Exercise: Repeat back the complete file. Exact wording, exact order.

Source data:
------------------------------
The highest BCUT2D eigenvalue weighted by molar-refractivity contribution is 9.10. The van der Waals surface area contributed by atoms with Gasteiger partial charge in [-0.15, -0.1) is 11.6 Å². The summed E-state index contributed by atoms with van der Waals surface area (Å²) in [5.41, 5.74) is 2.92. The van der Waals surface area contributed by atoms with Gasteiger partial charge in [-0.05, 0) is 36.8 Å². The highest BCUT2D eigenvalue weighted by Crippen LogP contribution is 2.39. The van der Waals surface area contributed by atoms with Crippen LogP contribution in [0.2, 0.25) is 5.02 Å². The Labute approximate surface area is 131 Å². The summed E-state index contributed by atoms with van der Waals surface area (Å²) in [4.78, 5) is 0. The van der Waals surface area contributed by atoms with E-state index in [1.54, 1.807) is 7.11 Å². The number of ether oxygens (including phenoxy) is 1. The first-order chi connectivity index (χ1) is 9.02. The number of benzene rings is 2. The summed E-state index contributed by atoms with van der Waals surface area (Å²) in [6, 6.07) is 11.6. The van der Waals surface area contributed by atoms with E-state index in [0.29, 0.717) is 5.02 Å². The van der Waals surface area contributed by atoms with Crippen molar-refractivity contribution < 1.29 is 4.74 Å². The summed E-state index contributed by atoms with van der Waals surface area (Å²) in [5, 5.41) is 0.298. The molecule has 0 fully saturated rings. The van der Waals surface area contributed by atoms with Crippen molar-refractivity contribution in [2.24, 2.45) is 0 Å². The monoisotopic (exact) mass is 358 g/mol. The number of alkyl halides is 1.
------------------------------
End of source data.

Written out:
The highest BCUT2D eigenvalue weighted by molar-refractivity contribution is 9.10. The van der Waals surface area contributed by atoms with Gasteiger partial charge in [-0.15, -0.1) is 11.6 Å². The summed E-state index contributed by atoms with van der Waals surface area (Å²) in [5.41, 5.74) is 2.92. The van der Waals surface area contributed by atoms with Gasteiger partial charge in [-0.05, 0) is 36.8 Å². The highest BCUT2D eigenvalue weighted by Crippen LogP contribution is 2.39. The van der Waals surface area contributed by atoms with Crippen LogP contribution in [0.2, 0.25) is 5.02 Å². The Labute approximate surface area is 131 Å². The summed E-state index contributed by atoms with van der Waals surface area (Å²) in [4.78, 5) is 0. The van der Waals surface area contributed by atoms with E-state index in [1.54, 1.807) is 7.11 Å². The number of ether oxygens (including phenoxy) is 1. The first-order chi connectivity index (χ1) is 9.02. The number of benzene rings is 2. The summed E-state index contributed by atoms with van der Waals surface area (Å²) in [6, 6.07) is 11.6. The van der Waals surface area contributed by atoms with E-state index in [0.29, 0.717) is 5.02 Å². The van der Waals surface area contributed by atoms with Crippen molar-refractivity contribution < 1.29 is 4.74 Å². The summed E-state index contributed by atoms with van der Waals surface area (Å²) in [5, 5.41) is 0.298. The molecule has 0 fully saturated rings. The van der Waals surface area contributed by atoms with Crippen molar-refractivity contribution in [2.24, 2.45) is 0 Å². The monoisotopic (exact) mass is 358 g/mol. The number of alkyl halides is 1.